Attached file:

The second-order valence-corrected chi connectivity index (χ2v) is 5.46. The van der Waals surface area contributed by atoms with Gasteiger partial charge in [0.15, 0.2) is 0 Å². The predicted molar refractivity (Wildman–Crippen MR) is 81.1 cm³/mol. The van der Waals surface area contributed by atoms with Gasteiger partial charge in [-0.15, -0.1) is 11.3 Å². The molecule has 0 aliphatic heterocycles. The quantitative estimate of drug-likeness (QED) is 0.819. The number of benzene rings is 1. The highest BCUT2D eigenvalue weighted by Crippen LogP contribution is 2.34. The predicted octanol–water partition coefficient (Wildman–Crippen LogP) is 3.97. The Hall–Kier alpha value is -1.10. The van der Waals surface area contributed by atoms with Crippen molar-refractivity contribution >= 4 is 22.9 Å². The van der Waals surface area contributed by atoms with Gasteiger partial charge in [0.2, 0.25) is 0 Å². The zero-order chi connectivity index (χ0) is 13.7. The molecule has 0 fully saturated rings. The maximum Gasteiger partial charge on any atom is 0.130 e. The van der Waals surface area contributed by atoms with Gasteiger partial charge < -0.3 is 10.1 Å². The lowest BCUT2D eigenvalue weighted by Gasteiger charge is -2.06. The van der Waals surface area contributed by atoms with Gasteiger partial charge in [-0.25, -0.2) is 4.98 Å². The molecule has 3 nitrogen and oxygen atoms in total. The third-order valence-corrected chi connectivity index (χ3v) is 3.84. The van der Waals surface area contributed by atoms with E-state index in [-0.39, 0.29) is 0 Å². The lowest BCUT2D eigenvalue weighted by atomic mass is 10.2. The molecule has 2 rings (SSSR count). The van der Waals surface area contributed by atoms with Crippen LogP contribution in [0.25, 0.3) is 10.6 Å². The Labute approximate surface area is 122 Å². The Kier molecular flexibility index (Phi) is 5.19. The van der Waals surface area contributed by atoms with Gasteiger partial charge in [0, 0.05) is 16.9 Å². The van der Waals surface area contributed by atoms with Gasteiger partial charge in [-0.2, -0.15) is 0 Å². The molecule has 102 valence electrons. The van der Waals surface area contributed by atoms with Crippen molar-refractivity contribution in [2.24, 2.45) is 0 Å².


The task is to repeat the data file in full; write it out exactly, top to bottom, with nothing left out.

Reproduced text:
The second-order valence-corrected chi connectivity index (χ2v) is 5.46. The van der Waals surface area contributed by atoms with Gasteiger partial charge in [0.15, 0.2) is 0 Å². The predicted molar refractivity (Wildman–Crippen MR) is 81.1 cm³/mol. The van der Waals surface area contributed by atoms with Gasteiger partial charge in [-0.15, -0.1) is 11.3 Å². The molecule has 0 aliphatic heterocycles. The quantitative estimate of drug-likeness (QED) is 0.819. The number of benzene rings is 1. The highest BCUT2D eigenvalue weighted by Crippen LogP contribution is 2.34. The predicted octanol–water partition coefficient (Wildman–Crippen LogP) is 3.97. The Hall–Kier alpha value is -1.10. The van der Waals surface area contributed by atoms with Crippen molar-refractivity contribution >= 4 is 22.9 Å². The van der Waals surface area contributed by atoms with Gasteiger partial charge in [0.2, 0.25) is 0 Å². The zero-order chi connectivity index (χ0) is 13.7. The molecule has 0 fully saturated rings. The maximum Gasteiger partial charge on any atom is 0.130 e. The van der Waals surface area contributed by atoms with Gasteiger partial charge < -0.3 is 10.1 Å². The lowest BCUT2D eigenvalue weighted by Gasteiger charge is -2.06. The van der Waals surface area contributed by atoms with Gasteiger partial charge in [-0.25, -0.2) is 4.98 Å². The molecule has 3 nitrogen and oxygen atoms in total. The third-order valence-corrected chi connectivity index (χ3v) is 3.84. The van der Waals surface area contributed by atoms with E-state index in [-0.39, 0.29) is 0 Å². The lowest BCUT2D eigenvalue weighted by atomic mass is 10.2. The molecule has 2 rings (SSSR count). The van der Waals surface area contributed by atoms with Crippen LogP contribution in [0.25, 0.3) is 10.6 Å². The Labute approximate surface area is 122 Å². The Kier molecular flexibility index (Phi) is 5.19. The van der Waals surface area contributed by atoms with Gasteiger partial charge in [0, 0.05) is 16.9 Å². The van der Waals surface area contributed by atoms with Gasteiger partial charge in [-0.2, -0.15) is 0 Å². The molecule has 102 valence electrons. The van der Waals surface area contributed by atoms with Crippen molar-refractivity contribution in [2.24, 2.45) is 0 Å².